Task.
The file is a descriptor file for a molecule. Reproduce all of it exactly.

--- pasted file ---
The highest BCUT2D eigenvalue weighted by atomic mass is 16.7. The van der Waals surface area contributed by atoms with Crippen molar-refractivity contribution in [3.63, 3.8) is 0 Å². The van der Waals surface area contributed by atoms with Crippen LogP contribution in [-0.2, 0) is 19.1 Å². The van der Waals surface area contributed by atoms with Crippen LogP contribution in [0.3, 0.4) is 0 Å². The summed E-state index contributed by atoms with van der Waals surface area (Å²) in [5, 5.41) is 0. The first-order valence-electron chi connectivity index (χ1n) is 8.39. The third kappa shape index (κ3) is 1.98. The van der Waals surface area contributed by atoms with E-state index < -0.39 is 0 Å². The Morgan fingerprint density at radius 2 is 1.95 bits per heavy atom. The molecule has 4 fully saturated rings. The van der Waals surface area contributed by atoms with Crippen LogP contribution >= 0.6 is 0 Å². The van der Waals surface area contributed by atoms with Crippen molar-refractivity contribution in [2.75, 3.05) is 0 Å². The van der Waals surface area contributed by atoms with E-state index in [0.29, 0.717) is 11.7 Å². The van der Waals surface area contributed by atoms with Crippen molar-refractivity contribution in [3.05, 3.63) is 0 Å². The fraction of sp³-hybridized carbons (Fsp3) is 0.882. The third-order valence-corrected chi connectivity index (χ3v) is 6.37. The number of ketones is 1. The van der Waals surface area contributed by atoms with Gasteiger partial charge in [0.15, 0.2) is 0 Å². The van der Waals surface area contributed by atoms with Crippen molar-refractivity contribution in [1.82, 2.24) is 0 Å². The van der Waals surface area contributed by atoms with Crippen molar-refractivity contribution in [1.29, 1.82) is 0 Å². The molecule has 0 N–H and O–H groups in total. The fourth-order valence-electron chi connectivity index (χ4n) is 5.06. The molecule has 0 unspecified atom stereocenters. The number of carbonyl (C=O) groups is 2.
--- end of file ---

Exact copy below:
The highest BCUT2D eigenvalue weighted by atomic mass is 16.7. The van der Waals surface area contributed by atoms with Crippen molar-refractivity contribution in [3.63, 3.8) is 0 Å². The van der Waals surface area contributed by atoms with Crippen LogP contribution in [-0.2, 0) is 19.1 Å². The van der Waals surface area contributed by atoms with Crippen LogP contribution in [0.3, 0.4) is 0 Å². The summed E-state index contributed by atoms with van der Waals surface area (Å²) in [5, 5.41) is 0. The first-order valence-electron chi connectivity index (χ1n) is 8.39. The third kappa shape index (κ3) is 1.98. The van der Waals surface area contributed by atoms with E-state index < -0.39 is 0 Å². The Morgan fingerprint density at radius 2 is 1.95 bits per heavy atom. The molecule has 4 fully saturated rings. The van der Waals surface area contributed by atoms with Crippen LogP contribution >= 0.6 is 0 Å². The van der Waals surface area contributed by atoms with Crippen molar-refractivity contribution in [2.75, 3.05) is 0 Å². The van der Waals surface area contributed by atoms with E-state index in [0.29, 0.717) is 11.7 Å². The van der Waals surface area contributed by atoms with Crippen molar-refractivity contribution in [3.05, 3.63) is 0 Å². The fraction of sp³-hybridized carbons (Fsp3) is 0.882. The third-order valence-corrected chi connectivity index (χ3v) is 6.37. The number of ketones is 1. The van der Waals surface area contributed by atoms with Gasteiger partial charge in [0.15, 0.2) is 0 Å². The van der Waals surface area contributed by atoms with Crippen molar-refractivity contribution in [1.82, 2.24) is 0 Å². The van der Waals surface area contributed by atoms with Crippen molar-refractivity contribution in [1.29, 1.82) is 0 Å². The molecule has 0 N–H and O–H groups in total. The fourth-order valence-electron chi connectivity index (χ4n) is 5.06. The molecule has 0 unspecified atom stereocenters. The number of carbonyl (C=O) groups is 2.